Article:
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Westlake Bay Village Observer: Bay students ride to class in Bike To School Challenge

May 2, 2017

Thanks to the Westlake Bay Village Observer for coverage of the Bike To School Challenge.

Scan of May 2, 2017 Westlake Bay Village Observer article

The Bay Bike To School Challenge celebrates its 10th anniversary this year, as over 1,200 middle school and elementary school students in Bay Village saddle up and ride their bikes to school to promote good health, active transportation and environmental awareness.

The Bay Bike To School Challenge began in 2008 at Bay High School and Bay Middle School, following on the heels of an informal student-organized protest at Bay High School in 2007 that saw students biking to school to beat the high price of gasoline. This year, the Bike To School Challenge returns to Bay Middle School and Westerly Elementary School.

During May, which is also National Bike Month, students are encouraged to ride their bikes to school to get more physical activity, have fun and win prizes. The Bike To School Challenge for Bay Middle School began on May 1 and ends on May 19. The two-week Bike To School Challenge for Westerly Elementary begins on May 8 and ends on May 19.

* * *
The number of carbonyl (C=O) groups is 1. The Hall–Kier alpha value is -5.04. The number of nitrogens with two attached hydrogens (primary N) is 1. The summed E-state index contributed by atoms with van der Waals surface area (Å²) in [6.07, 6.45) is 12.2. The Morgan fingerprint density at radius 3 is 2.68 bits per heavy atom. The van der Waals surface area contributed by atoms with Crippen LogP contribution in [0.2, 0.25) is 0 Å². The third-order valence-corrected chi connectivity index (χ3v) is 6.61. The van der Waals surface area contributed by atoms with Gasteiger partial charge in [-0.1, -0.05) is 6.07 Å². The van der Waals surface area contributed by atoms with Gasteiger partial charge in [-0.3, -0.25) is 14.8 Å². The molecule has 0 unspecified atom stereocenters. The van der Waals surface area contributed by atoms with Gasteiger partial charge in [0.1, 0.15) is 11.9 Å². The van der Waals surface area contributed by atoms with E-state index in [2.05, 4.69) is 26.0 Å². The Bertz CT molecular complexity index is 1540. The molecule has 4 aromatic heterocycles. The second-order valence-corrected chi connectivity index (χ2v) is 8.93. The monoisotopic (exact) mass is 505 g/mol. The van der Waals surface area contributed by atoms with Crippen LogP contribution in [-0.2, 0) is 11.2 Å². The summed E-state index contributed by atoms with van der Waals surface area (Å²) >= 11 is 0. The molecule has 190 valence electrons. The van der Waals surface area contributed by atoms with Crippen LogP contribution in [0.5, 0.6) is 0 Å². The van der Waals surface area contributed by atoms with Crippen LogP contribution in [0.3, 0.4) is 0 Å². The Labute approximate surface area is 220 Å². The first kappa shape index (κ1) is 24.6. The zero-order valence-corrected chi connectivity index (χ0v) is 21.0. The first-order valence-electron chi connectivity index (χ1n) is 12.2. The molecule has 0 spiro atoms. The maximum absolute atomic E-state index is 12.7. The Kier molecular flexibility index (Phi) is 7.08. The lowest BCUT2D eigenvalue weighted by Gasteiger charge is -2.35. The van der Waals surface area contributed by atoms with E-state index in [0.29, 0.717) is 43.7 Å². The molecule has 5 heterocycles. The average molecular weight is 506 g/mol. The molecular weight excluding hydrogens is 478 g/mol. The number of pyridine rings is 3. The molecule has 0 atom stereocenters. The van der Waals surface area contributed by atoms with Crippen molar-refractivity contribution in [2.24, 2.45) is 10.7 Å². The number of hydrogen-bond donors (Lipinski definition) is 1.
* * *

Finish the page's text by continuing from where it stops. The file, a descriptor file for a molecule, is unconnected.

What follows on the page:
Students carry a "Ride Card" that is stamped each day they ride a bike to school. When the accumulate four bicycle rides to school, students receive a free T-shirt. The more students bike, the more they can win -- every Ride Card they fill up earns them more entries into a grand prize raffle that includes two new Giant bicycles per school, plus prizes donated by other program sponsors. Safety is also rewarded: Students earn twice as many entries if they wear a bicycle helmet.

May 10 has been designated as National Bike To School Day, and the schools expect record participation. On last year's National Bike To School Day, 51 percent of the student body rode their bikes to school, even on an unseasonably cold and wet day.

Overal in 2016, students in the Bay Bike To School Challenge pedaled almost 24,000 miles during the three-week program, saving their parents almost $2,100 in gasoline, and burned over half a million calories, the equivalent of over 3,300 cans of Coca-Cola.